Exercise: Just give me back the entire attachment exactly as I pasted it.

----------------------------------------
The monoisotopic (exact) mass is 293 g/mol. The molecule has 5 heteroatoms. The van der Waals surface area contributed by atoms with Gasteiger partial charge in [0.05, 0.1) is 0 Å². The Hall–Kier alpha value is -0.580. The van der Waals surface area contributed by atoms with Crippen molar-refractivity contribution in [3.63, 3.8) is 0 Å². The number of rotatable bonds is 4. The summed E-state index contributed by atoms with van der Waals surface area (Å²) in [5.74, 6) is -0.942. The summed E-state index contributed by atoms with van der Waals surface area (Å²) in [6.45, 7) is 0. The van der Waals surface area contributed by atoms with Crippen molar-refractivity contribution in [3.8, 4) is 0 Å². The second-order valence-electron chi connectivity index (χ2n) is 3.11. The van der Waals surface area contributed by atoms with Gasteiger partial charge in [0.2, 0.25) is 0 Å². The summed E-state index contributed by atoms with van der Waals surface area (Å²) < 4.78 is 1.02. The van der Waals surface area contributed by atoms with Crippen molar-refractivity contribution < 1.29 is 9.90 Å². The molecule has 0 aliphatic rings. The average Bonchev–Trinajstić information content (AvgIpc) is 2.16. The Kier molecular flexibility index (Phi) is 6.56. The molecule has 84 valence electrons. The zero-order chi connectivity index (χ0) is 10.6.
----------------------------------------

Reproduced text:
The monoisotopic (exact) mass is 293 g/mol. The molecule has 5 heteroatoms. The van der Waals surface area contributed by atoms with Gasteiger partial charge in [0.05, 0.1) is 0 Å². The Hall–Kier alpha value is -0.580. The van der Waals surface area contributed by atoms with Crippen molar-refractivity contribution in [3.63, 3.8) is 0 Å². The number of rotatable bonds is 4. The summed E-state index contributed by atoms with van der Waals surface area (Å²) in [5.74, 6) is -0.942. The summed E-state index contributed by atoms with van der Waals surface area (Å²) in [6.45, 7) is 0. The van der Waals surface area contributed by atoms with Crippen molar-refractivity contribution in [3.8, 4) is 0 Å². The second-order valence-electron chi connectivity index (χ2n) is 3.11. The van der Waals surface area contributed by atoms with Gasteiger partial charge in [0.2, 0.25) is 0 Å². The summed E-state index contributed by atoms with van der Waals surface area (Å²) < 4.78 is 1.02. The van der Waals surface area contributed by atoms with Crippen molar-refractivity contribution < 1.29 is 9.90 Å². The molecule has 0 aliphatic rings. The average Bonchev–Trinajstić information content (AvgIpc) is 2.16. The Kier molecular flexibility index (Phi) is 6.56. The molecule has 84 valence electrons. The zero-order chi connectivity index (χ0) is 10.6.